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FAQ: Reincarnation

FAQ

 

To understand reincarnation, we need to understand the nature of our mind, and how our body and mind are separate entities.

If we understand the nature of the mind, we can understand the existence of past and future lives.
~ About Reincarnation

Common questions about the concept of reincarnation

If people have lived previous lives, wouldn't they remember them?
When a child is in its your mother's womb, or is a one-year-old, it is not in a fit state to remember anything long term - so whether we like it or not, it actually makes sense that most adults can't remember anything from before a very young age, let alone from before this life.

Having said that, there have always been some people who have claimed to remember past lives. Many are children, who may lose such memories before they reach adulthood, while others get spontaneous glimpses into their past because a specific event triggers the memory. Such memories are as mysterious as any other unexplained (or psychic) abilities. Unfortunately such people often keep these memories to themselves - for fear of ridicule. If people are open to the idea, and approach the subject with people in an appropriate way, it can be surprising how many people you do meet who have experienced some kind of past life memory. There are also plenty of books on the subject and some very compelling cases indeed.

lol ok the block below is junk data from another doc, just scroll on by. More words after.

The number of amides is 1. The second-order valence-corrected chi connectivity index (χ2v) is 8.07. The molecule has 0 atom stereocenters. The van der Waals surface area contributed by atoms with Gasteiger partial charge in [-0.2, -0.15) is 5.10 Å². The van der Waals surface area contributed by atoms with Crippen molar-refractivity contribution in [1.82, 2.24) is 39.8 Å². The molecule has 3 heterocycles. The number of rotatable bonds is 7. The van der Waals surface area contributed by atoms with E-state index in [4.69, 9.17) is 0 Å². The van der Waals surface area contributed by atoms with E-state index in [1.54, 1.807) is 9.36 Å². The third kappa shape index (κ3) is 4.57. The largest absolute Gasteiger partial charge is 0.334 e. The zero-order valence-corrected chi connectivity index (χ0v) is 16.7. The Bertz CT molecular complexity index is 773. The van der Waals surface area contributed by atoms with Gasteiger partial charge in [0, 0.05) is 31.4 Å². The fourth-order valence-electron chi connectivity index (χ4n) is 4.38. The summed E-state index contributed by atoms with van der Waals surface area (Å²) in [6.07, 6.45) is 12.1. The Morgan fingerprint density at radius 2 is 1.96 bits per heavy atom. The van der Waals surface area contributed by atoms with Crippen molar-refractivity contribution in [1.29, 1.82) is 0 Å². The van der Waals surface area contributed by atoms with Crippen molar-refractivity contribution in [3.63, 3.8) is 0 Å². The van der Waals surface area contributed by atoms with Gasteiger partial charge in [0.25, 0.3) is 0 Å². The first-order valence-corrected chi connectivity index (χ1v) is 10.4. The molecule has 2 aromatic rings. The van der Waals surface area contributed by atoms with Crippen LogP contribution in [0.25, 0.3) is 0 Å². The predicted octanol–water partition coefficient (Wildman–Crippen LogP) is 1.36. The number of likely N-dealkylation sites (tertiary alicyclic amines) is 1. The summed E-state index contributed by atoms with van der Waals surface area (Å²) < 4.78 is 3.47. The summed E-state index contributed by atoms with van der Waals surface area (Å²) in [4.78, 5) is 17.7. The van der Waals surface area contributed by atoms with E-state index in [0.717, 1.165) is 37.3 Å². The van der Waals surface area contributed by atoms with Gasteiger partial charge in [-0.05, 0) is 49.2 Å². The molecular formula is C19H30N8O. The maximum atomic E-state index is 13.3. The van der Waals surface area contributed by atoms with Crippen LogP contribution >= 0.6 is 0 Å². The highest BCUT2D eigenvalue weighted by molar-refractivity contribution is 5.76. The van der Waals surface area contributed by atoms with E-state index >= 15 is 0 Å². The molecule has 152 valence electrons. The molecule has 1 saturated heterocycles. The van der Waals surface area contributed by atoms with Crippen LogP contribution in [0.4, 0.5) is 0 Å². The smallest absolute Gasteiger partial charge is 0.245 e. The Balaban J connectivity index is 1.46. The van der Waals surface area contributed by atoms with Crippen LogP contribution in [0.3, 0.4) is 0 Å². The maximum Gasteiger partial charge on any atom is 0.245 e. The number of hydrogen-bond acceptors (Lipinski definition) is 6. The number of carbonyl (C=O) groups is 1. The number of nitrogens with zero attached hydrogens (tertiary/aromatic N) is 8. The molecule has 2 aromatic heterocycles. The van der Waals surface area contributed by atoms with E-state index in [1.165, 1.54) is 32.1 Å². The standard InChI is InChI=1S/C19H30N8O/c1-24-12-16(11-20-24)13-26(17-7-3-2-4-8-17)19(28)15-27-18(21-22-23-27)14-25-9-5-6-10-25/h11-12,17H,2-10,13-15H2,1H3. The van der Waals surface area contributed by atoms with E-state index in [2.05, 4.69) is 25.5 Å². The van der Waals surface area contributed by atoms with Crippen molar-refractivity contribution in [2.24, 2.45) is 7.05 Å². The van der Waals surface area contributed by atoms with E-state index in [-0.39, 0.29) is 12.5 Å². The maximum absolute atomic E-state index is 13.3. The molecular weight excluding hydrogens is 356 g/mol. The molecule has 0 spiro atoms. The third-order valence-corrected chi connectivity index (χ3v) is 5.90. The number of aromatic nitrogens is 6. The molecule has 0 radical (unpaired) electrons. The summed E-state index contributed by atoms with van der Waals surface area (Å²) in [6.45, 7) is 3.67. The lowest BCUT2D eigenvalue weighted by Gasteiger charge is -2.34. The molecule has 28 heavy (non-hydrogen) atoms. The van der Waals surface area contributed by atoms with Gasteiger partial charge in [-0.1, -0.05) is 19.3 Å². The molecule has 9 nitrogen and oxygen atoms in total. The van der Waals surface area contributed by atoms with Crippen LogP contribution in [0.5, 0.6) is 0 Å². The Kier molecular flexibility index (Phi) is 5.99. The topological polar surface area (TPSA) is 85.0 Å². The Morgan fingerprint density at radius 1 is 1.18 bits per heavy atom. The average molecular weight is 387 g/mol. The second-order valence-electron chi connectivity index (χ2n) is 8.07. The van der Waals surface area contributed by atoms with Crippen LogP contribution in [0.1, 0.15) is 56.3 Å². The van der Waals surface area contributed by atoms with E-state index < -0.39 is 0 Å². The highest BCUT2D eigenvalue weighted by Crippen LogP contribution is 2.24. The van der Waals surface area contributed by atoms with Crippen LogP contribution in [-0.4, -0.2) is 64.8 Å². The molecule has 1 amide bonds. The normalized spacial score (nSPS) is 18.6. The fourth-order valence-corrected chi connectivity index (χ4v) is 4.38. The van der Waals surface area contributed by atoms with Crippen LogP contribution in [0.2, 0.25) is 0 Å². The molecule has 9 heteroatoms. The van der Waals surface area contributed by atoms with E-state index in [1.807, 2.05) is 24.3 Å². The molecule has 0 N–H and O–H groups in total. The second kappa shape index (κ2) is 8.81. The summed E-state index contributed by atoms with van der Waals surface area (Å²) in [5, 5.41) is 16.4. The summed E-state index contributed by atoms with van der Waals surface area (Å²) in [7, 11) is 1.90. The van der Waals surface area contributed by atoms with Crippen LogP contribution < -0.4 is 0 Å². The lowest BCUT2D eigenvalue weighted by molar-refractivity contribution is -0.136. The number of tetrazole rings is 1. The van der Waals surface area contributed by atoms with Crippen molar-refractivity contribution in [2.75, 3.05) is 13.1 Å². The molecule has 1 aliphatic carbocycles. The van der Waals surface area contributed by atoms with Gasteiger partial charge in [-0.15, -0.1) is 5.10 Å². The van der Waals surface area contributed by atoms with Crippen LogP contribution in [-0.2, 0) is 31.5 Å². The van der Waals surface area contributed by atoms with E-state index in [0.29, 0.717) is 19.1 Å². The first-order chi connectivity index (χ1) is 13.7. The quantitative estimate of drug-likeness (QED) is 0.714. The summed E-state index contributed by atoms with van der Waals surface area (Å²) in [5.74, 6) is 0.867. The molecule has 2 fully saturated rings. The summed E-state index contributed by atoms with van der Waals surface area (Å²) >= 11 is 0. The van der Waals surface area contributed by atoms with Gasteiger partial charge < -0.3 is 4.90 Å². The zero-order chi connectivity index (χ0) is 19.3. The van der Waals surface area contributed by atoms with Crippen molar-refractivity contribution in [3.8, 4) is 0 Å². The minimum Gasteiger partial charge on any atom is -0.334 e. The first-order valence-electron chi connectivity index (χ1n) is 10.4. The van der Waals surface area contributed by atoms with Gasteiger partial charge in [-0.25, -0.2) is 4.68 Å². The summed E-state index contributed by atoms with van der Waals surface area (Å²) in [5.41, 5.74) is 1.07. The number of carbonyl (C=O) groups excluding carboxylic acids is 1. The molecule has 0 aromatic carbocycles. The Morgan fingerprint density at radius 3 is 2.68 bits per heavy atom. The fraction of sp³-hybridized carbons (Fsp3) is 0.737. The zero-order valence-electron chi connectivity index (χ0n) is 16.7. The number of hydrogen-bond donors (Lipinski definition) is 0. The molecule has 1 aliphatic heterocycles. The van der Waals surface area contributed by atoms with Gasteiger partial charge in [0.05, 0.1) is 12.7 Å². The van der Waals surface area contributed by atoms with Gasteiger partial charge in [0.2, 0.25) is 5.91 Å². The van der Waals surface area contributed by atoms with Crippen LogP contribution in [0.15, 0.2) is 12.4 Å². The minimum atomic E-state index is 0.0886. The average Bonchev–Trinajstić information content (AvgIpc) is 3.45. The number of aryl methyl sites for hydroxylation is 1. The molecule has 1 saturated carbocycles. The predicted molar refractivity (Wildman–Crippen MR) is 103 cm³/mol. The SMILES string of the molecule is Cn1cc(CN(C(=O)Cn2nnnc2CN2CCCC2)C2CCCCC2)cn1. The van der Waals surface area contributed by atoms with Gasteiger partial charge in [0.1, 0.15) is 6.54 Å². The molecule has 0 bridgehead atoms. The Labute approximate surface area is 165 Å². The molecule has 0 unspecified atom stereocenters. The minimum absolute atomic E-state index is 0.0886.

Regression therapy is yet another tool to delve into the deepest recesses of our memories and many skeptical hypnotherapists have conceded in the face of mounting evidence.

Why do so many people into reincarnation seem to remember being someone famous?
Statistically, this is simply not the case. Many researchers have logged thousands of cases of reported past life memories and most of them describe being fairly ordinary types of people - mothers, soldiers, etc. Many past life experiences have been submitted to this web site and the vast majority describe past life scenes of very ordinary people.

So where does this misconception come from? Possibly because the thousands of mundane past life memories are seldom worthy of note, while much attention is often given to the memories of being someone significant.

Having said that, there are definitely some people who claim to have been a famous person in a past life, but because past life memories can be so sketchy and history can often be so poorly and often inaccurately recorded insofar as the private lives of such people go, many cases appear inconclusive to the outsider.

If there's only a fixed number of souls, how has the world population increased?